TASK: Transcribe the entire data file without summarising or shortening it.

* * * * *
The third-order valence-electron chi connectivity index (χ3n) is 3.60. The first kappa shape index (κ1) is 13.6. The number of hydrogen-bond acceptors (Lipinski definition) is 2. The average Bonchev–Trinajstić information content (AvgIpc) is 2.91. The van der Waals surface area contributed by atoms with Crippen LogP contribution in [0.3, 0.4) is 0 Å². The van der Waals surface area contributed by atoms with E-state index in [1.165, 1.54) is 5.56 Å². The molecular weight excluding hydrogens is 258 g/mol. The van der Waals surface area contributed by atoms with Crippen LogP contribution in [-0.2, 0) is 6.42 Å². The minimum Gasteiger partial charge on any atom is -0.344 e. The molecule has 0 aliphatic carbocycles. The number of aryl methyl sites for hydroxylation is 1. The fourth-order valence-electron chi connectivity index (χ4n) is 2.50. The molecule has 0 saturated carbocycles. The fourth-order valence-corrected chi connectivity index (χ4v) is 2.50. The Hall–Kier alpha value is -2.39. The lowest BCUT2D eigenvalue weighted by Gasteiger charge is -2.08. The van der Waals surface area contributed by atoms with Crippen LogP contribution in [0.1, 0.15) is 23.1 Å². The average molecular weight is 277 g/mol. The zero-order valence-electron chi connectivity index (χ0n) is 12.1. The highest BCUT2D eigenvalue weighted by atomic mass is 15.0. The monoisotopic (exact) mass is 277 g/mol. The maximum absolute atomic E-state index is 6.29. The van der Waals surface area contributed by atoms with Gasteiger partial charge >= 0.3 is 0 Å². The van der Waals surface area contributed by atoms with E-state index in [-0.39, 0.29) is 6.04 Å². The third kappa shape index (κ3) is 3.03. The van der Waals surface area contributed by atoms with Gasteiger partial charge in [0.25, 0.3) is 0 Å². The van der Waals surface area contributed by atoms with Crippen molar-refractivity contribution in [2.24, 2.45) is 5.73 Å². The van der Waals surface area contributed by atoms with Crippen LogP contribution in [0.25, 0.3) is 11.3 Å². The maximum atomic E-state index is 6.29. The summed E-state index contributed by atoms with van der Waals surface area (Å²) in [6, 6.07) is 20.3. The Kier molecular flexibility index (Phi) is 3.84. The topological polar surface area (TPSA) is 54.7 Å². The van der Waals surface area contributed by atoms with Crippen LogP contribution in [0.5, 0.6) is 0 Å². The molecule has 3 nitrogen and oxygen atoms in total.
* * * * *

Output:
The third-order valence-electron chi connectivity index (χ3n) is 3.60. The first kappa shape index (κ1) is 13.6. The number of hydrogen-bond acceptors (Lipinski definition) is 2. The average Bonchev–Trinajstić information content (AvgIpc) is 2.91. The van der Waals surface area contributed by atoms with Crippen LogP contribution in [0.3, 0.4) is 0 Å². The van der Waals surface area contributed by atoms with E-state index in [1.165, 1.54) is 5.56 Å². The molecular weight excluding hydrogens is 258 g/mol. The van der Waals surface area contributed by atoms with Crippen LogP contribution in [-0.2, 0) is 6.42 Å². The minimum Gasteiger partial charge on any atom is -0.344 e. The molecule has 0 aliphatic carbocycles. The number of aryl methyl sites for hydroxylation is 1. The fourth-order valence-electron chi connectivity index (χ4n) is 2.50. The molecule has 0 saturated carbocycles. The fourth-order valence-corrected chi connectivity index (χ4v) is 2.50. The Hall–Kier alpha value is -2.39. The lowest BCUT2D eigenvalue weighted by Gasteiger charge is -2.08. The van der Waals surface area contributed by atoms with Crippen LogP contribution in [0.1, 0.15) is 23.1 Å². The average molecular weight is 277 g/mol. The zero-order valence-electron chi connectivity index (χ0n) is 12.1. The highest BCUT2D eigenvalue weighted by atomic mass is 15.0. The monoisotopic (exact) mass is 277 g/mol. The maximum absolute atomic E-state index is 6.29. The van der Waals surface area contributed by atoms with Gasteiger partial charge >= 0.3 is 0 Å². The van der Waals surface area contributed by atoms with E-state index in [-0.39, 0.29) is 6.04 Å². The third kappa shape index (κ3) is 3.03. The van der Waals surface area contributed by atoms with Gasteiger partial charge in [0.25, 0.3) is 0 Å². The van der Waals surface area contributed by atoms with Crippen molar-refractivity contribution in [2.24, 2.45) is 5.73 Å². The van der Waals surface area contributed by atoms with Crippen LogP contribution in [0.25, 0.3) is 11.3 Å². The maximum atomic E-state index is 6.29. The summed E-state index contributed by atoms with van der Waals surface area (Å²) in [6, 6.07) is 20.3. The Kier molecular flexibility index (Phi) is 3.84. The topological polar surface area (TPSA) is 54.7 Å². The van der Waals surface area contributed by atoms with Crippen LogP contribution in [0.5, 0.6) is 0 Å². The molecule has 3 nitrogen and oxygen atoms in total.